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Mothers, During A Pandemic: The Hunger Disparity of Motherhood

Ruth was excited to get a job at Walmart … and then.

Her name is Ruth. Ruth is first and foremost a mother, but she is also a former recipient of the Food Bank of South Jersey and now an energized, inspiring volunteer. She is just one of many mothers in South Jersey who rely on the Food Bank of South Jersey’s more than 210 food distribution network of agency partners, such as Ruth’s community pantry, Beacon of Hope in Burlington County, to provide nourishment and peace of mind.

“My son was 16 at the time and by the time I bought milk and cereal and some basics, that $50 food stamps was just not enough and I knew I needed help. So I had to find other ways to fill that need. Someone told me about Beacon of Hope in Mount Holly. Pastor Darlene overfilled me with food from the food bank, and even bags of fresh produce, which was a blessing in itself,” shared Ruth. “If it wasn’t for Beacon of Hope and the Food Bank of South Jersey I don’t know how my son and I would have survived.”

Mothers … surviving in historic food insecurity. 

The pandemic-induced economic fallout of COVID-19 disrupted households across the United States, causing historic financial strain and, for mothers – particularly single mothers – a larger than ever disparity in access to food for their children. The Brookings Institution is a nonprofit public policy organization based in Washington, DC. Its mission is to conduct in-depth research of problems facing society at the local, national and global level. Lauren Bauer, a Fellow in Economic Studies at the Brookings Institution, recently published an observation on the plight of mothers as the pandemic continues to impact and disrupt life.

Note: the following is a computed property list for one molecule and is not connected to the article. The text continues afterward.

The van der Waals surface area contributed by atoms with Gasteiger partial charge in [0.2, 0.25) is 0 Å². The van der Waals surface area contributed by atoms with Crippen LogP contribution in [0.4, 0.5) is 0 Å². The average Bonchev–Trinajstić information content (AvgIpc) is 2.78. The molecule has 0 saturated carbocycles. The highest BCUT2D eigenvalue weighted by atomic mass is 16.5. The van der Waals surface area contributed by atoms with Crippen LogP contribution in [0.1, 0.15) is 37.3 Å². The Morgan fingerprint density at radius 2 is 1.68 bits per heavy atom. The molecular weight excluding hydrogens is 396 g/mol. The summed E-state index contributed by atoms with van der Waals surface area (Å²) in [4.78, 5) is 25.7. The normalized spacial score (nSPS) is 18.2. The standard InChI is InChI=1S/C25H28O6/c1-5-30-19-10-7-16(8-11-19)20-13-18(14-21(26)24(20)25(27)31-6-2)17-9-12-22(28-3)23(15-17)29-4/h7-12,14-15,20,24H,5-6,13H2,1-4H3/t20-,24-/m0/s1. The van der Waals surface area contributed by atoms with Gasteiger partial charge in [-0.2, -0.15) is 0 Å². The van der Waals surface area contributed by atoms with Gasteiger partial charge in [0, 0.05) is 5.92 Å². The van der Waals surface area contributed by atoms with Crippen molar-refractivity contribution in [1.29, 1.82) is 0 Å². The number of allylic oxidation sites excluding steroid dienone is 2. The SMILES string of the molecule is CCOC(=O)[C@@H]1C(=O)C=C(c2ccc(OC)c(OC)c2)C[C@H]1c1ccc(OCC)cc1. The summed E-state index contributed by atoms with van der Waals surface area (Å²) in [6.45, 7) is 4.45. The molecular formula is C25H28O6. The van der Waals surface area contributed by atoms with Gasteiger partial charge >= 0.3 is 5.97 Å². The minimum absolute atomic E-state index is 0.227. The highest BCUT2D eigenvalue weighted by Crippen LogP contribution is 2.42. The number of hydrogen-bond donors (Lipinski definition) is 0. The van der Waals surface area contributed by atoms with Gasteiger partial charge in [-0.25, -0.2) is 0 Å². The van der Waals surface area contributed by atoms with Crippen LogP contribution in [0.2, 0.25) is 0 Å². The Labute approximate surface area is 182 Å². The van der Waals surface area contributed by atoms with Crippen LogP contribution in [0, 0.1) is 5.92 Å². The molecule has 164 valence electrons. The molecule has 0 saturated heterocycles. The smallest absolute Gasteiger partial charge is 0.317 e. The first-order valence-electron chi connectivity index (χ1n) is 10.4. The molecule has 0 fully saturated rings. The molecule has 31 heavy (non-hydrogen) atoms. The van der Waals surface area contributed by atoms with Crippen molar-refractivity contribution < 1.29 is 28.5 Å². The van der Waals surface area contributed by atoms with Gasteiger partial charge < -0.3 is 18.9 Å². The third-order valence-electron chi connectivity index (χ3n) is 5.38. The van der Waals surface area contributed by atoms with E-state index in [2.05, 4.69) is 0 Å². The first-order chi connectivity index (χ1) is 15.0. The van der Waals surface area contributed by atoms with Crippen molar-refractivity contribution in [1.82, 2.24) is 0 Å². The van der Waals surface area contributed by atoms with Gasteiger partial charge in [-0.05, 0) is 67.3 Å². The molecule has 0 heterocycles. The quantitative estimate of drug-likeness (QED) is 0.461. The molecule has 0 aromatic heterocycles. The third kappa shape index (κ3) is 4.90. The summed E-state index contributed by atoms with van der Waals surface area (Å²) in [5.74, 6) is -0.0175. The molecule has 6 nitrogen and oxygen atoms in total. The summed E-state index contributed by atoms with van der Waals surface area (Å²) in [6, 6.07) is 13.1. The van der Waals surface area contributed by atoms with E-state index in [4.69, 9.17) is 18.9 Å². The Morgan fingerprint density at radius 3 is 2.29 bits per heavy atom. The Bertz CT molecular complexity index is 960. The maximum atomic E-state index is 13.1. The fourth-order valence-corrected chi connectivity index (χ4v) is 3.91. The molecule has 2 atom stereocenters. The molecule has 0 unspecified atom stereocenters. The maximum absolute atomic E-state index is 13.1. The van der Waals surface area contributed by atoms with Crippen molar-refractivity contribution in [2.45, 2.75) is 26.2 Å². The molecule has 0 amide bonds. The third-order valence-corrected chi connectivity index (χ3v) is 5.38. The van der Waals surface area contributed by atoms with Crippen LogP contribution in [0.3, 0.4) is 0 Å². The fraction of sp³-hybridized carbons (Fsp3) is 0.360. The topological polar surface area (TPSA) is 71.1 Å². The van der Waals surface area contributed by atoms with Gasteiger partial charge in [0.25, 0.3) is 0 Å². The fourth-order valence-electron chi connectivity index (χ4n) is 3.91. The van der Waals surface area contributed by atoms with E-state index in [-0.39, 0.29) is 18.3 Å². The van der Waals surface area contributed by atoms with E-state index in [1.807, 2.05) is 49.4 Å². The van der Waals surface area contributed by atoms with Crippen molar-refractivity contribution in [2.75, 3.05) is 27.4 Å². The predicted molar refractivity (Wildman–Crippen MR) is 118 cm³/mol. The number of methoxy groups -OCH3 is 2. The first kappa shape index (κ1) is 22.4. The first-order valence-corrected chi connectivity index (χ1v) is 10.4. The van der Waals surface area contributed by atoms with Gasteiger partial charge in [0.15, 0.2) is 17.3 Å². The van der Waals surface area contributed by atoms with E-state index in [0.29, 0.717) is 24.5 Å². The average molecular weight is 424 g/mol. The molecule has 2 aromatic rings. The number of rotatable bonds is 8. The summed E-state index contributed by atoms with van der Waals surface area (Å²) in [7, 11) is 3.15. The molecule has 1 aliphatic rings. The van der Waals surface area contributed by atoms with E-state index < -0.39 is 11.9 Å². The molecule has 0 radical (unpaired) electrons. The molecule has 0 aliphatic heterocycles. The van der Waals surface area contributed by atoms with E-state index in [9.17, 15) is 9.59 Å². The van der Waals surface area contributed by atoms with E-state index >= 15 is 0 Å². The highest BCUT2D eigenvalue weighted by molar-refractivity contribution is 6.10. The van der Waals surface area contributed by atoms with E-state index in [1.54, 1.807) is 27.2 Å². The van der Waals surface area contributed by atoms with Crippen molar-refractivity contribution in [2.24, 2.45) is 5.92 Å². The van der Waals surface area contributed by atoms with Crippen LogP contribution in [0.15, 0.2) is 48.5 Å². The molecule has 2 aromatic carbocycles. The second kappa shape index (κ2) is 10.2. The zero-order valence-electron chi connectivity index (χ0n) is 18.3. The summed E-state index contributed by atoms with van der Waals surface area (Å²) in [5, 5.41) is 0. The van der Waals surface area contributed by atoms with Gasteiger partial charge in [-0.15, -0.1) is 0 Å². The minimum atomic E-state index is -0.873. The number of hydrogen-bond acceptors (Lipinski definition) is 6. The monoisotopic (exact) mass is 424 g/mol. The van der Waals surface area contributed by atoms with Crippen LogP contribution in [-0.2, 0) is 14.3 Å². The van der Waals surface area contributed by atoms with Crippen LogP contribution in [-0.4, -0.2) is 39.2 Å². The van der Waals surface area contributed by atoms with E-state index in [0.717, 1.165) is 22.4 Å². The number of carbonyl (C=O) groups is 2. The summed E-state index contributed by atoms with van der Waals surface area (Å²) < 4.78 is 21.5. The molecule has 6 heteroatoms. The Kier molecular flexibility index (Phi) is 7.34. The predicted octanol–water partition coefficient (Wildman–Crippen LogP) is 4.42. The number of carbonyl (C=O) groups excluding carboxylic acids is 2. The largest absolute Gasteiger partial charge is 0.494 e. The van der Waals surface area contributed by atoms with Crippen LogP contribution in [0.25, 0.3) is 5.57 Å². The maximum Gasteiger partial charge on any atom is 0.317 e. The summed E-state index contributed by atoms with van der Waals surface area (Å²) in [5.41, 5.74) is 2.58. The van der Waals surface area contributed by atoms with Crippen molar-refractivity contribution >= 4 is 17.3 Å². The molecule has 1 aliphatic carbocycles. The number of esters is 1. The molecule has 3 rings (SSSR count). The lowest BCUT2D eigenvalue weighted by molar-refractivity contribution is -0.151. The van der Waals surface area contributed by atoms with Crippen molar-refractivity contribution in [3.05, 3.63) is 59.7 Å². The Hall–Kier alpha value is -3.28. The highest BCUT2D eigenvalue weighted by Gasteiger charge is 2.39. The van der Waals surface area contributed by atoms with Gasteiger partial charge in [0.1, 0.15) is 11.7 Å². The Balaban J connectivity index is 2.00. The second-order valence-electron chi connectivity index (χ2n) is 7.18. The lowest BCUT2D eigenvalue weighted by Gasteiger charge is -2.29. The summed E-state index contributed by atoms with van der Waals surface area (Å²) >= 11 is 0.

The piece, Mothers are being left behind in the economic recovery from COVID-19, paints a stark picture of life for mothers today – many struggling with continued joblessness or under employment, caused by COVID, leading to exacerbated or first-time poverty, with others – married and single – struggling to feed their children in a climate of crushing economic disparity and more deeply entrenched inequities. 

According to Bauer, about 14 percent of unmarried mothers and mothers whose youngest child was under the age of 6 reported that they left their job due to child-care responsibilities in 2020 compared with 8 percent of mothers with children 6 to 12. While more than 7 percent of each group lost their job during the COVID-19 pandemic from March to October, 11 percent of unmarried mothers did. Taken together, a quarter of unmarried mothers reported that they left or lost their job in 2020 compared with 18 percent of married mothers.

During the COVID-19 pandemic, not everyone had the opportunity or flexibility to care for their children and keep their job, not everyone had a spouse or partner with whom one could share caregiving burdens, not everyone has an employer or job responsibilities that allow for juggling, not everyone could make ends meet. As of March 2021, mothers are lagging behind fathers in returning to pre-pandemic averages and are experiencing material hardship as measured by food insecurity.

Food Insecurity: The state of being without reliable access to a sufficient quantity of affordable, nutritious food.

One of the population groups at most risk are women with school aged children. As schools continue to adhere to completely on-line or hybrid schedules, mothers are disproportionately finding themselves unable to go to a place of business. If they cannot work remotely, they are forced to leave the workforce.